In my prayers

I keep a lot of stories on my personal prayer chain.

There is a woman who is in the hospital being treated for viral meningitis. She will be in the hospital for about 10 more days. In the past two years, her husband had a two week hospital stay following an ATV accident and she had a hospital stay of over a month following brain surgery.

There is a man who leaves in less than a month for five weeks of radiation treatment. The doctors say his prognosis for effective treatment is very good, but there is a bit of lingering doubt in his mind simply because the last two treatment regimens that were prescribed by doctors did not achieve the expected results.

There is a family trying to make sense out of the death from suicide of their 24-yuear-old son. He had a brand new baby. He had good prospects for a successful career. They didn’t recognize that there was a big problem coming. They were shocked and they are still reeling. And while they are struggling with this they are trying to find the right resources to support two other sons, both teens, who were the ones who discovered their brother’s body and who are really having a hard time with his death.

There is a 59 year old, suddenly unemployed due to the closure of the business where he worked. He had nearly 20 years with the company and that is over. He is working hard to find a new job, but there are doubts in his mind. Some days it just feels like he is missing out on jobs because he is too old. Early retirement wasn’t in his plans.

There is a woman who has moved into a senior retirement center and who feels so trapped by her new home. She feels like she was just forced to move into a holding tank where people just wait to die. She doesn’t want to sit and wait, and she has trouble thinking about what her purpose in life might be.

There is a teenager who had a cancer in the lining of her skull. It did not penetrate into her brain and the surgery was said to be successful. They just took a biopsy from her lung and she is really scared. She has to wait through the next weekend before they reveal the results of the biopsy. It feels like every clock in her life just stopped.

There is a man who had wonderfully successful treatment for his cancer, but the chemotherapy left him with some disability. It may be permanent. He feels it was worth the risk and worth the price, but still, he grieves not being able to do the things he could do before he was diagnosed.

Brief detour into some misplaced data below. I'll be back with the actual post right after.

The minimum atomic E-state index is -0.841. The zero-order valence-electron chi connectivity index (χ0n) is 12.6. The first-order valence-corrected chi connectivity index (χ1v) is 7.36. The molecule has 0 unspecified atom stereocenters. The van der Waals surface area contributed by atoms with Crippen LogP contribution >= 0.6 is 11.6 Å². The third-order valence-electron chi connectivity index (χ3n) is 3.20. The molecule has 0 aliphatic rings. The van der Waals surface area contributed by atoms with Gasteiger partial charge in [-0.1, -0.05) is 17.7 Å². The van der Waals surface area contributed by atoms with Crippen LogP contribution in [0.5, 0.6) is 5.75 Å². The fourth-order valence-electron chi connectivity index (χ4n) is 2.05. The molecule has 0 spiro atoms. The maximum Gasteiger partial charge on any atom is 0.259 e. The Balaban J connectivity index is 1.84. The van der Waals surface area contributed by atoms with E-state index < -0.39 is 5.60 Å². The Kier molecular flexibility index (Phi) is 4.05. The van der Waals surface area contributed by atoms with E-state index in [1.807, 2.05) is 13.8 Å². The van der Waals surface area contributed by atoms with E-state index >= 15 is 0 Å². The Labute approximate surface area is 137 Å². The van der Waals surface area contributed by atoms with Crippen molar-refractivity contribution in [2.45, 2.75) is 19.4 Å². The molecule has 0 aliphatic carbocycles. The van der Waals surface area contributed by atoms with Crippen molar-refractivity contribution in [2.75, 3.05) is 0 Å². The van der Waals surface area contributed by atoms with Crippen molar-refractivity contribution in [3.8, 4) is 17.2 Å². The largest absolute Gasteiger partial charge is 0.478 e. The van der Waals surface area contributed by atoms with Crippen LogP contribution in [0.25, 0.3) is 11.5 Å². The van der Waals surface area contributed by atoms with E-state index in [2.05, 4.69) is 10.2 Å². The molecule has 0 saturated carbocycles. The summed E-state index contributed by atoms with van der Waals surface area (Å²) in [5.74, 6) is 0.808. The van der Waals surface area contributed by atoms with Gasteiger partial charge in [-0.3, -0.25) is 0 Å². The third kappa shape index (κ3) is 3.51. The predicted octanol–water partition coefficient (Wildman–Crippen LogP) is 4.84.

There is another who is three months into chemotherapy for a type of cancer from which most patients die in the first 5 months after diagnosis. He has lost his hair. He walks with a cane. He feels very old. He wonders if the decision to go with the aggressive chemotherapy was the right decision.

I am not writing the names. God knows them and doesn’t need me to provide a reminder. Their stories have been told to me, but I don’t have permission to broadcast those stories.

There is a mother of two preschool children for whom every conversation with her husband turns into an argument. She desperately wants to improve their marriage, but she doesn’t know how to do it. She lies awake at night wondering if he will leave her. She rises in the morning without a clue of what she will do if he does. A divorce would force them both to leave the house for which they planned and worked for so many years.

There is the man who had hitchhiked from New York state to South Dakota and will board a bus soon to complete his journey home because getting this far meant he has enough money for the bus fare. He still doesn’t know how he will buy food on the 52 hour bus ride that remains. He won’t have any cash once he buys the bus ticket. A kind person in Rapid City helped him get some medicine. He wonders if there will be other kind strangers.

There is a heroin addict who has been trading days of wishing he was dead for a few brief moments of a chemically-induced high. He thinks of suicide often, and knows that the odds of him dying by an overdose are very high. Sometimes he thinks about getting into treatment. Most of the time it feels like it is too late.

There is a woman whose children were removed from her home. She feels guilty for the circumstances by which she lost them. She is trying to get her act together so that she can get them back. She is pregnant again.

I pray for people from all around the world. I pray for people whom I have not met face-to-face, but whose stories have been told to me my other faithful people who are expanding the number of people praying. When you are all alone and you can’t find the right words for your prayer it helps to know that you aren’t the only one praying.

There is the man who is nearing the end third month of hospitalization for a syndrome that suddenly struck him. His team says he’ll require another month of in-patient rehabilitation and at least two months of out-patient rehabilitation before he can return to work. That seems like forever to him. Some nights he wonders if it will ever come to an end.

I don’t pray to tell God about the needs of others. God knows. I don’t pray to influence God’s response to those prayers. God doesn’t need my advice. I don’t pray to magically change the laws of physics or biology. I don’t pry to fix the world’s broken places and broken people. I pray to stand with those who sit on the margins of the community and to recognize the presence of Christ in their situations.

There are many others for whom I pray.

There are many others for whom I need to pray.

Copyright (c) 2019 by Ted E. Huffman. I wrote this. If you would like to share it, please direct your friends to my web site. If you'd like permission to copy, please send me an email. Thanks!